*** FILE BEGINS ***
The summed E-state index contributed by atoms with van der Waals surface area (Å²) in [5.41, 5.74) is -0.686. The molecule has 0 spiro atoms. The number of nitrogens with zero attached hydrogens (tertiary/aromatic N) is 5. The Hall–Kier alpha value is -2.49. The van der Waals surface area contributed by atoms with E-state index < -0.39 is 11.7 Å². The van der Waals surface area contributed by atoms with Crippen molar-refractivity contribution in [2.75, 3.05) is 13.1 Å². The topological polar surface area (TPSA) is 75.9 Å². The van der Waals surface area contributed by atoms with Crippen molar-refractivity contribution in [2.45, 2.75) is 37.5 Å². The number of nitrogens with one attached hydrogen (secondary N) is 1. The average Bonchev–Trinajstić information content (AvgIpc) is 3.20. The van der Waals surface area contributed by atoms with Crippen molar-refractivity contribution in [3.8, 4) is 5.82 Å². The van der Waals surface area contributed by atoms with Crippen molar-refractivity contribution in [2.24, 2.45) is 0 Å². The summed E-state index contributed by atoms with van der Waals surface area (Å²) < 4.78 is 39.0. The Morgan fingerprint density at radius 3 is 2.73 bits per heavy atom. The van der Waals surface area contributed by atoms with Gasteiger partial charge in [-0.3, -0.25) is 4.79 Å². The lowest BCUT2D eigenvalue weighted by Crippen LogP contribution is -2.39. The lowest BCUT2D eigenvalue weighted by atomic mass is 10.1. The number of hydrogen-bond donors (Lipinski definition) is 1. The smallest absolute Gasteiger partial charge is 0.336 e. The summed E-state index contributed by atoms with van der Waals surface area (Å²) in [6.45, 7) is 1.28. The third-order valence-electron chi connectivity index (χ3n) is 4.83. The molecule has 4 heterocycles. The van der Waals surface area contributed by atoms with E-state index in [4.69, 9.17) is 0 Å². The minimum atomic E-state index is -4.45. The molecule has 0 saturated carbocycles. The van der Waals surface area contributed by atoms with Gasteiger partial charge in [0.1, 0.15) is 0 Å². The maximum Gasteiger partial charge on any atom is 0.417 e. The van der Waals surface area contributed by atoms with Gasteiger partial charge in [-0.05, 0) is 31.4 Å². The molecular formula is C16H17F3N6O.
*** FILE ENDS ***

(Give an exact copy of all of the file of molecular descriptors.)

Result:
The summed E-state index contributed by atoms with van der Waals surface area (Å²) in [5.41, 5.74) is -0.686. The molecule has 0 spiro atoms. The number of nitrogens with zero attached hydrogens (tertiary/aromatic N) is 5. The Hall–Kier alpha value is -2.49. The van der Waals surface area contributed by atoms with E-state index < -0.39 is 11.7 Å². The van der Waals surface area contributed by atoms with Crippen molar-refractivity contribution in [2.75, 3.05) is 13.1 Å². The topological polar surface area (TPSA) is 75.9 Å². The van der Waals surface area contributed by atoms with Crippen molar-refractivity contribution in [2.45, 2.75) is 37.5 Å². The number of nitrogens with one attached hydrogen (secondary N) is 1. The average Bonchev–Trinajstić information content (AvgIpc) is 3.20. The van der Waals surface area contributed by atoms with Crippen molar-refractivity contribution in [3.8, 4) is 5.82 Å². The van der Waals surface area contributed by atoms with Crippen molar-refractivity contribution in [2.24, 2.45) is 0 Å². The summed E-state index contributed by atoms with van der Waals surface area (Å²) < 4.78 is 39.0. The Morgan fingerprint density at radius 3 is 2.73 bits per heavy atom. The van der Waals surface area contributed by atoms with Gasteiger partial charge in [-0.3, -0.25) is 4.79 Å². The lowest BCUT2D eigenvalue weighted by Crippen LogP contribution is -2.39. The lowest BCUT2D eigenvalue weighted by atomic mass is 10.1. The number of hydrogen-bond donors (Lipinski definition) is 1. The smallest absolute Gasteiger partial charge is 0.336 e. The summed E-state index contributed by atoms with van der Waals surface area (Å²) in [6.45, 7) is 1.28. The third-order valence-electron chi connectivity index (χ3n) is 4.83. The molecule has 4 heterocycles. The van der Waals surface area contributed by atoms with E-state index in [4.69, 9.17) is 0 Å². The minimum atomic E-state index is -4.45. The molecule has 0 saturated carbocycles. The van der Waals surface area contributed by atoms with Gasteiger partial charge in [0.1, 0.15) is 0 Å². The maximum Gasteiger partial charge on any atom is 0.417 e. The van der Waals surface area contributed by atoms with Gasteiger partial charge in [-0.05, 0) is 31.4 Å². The molecular formula is C16H17F3N6O.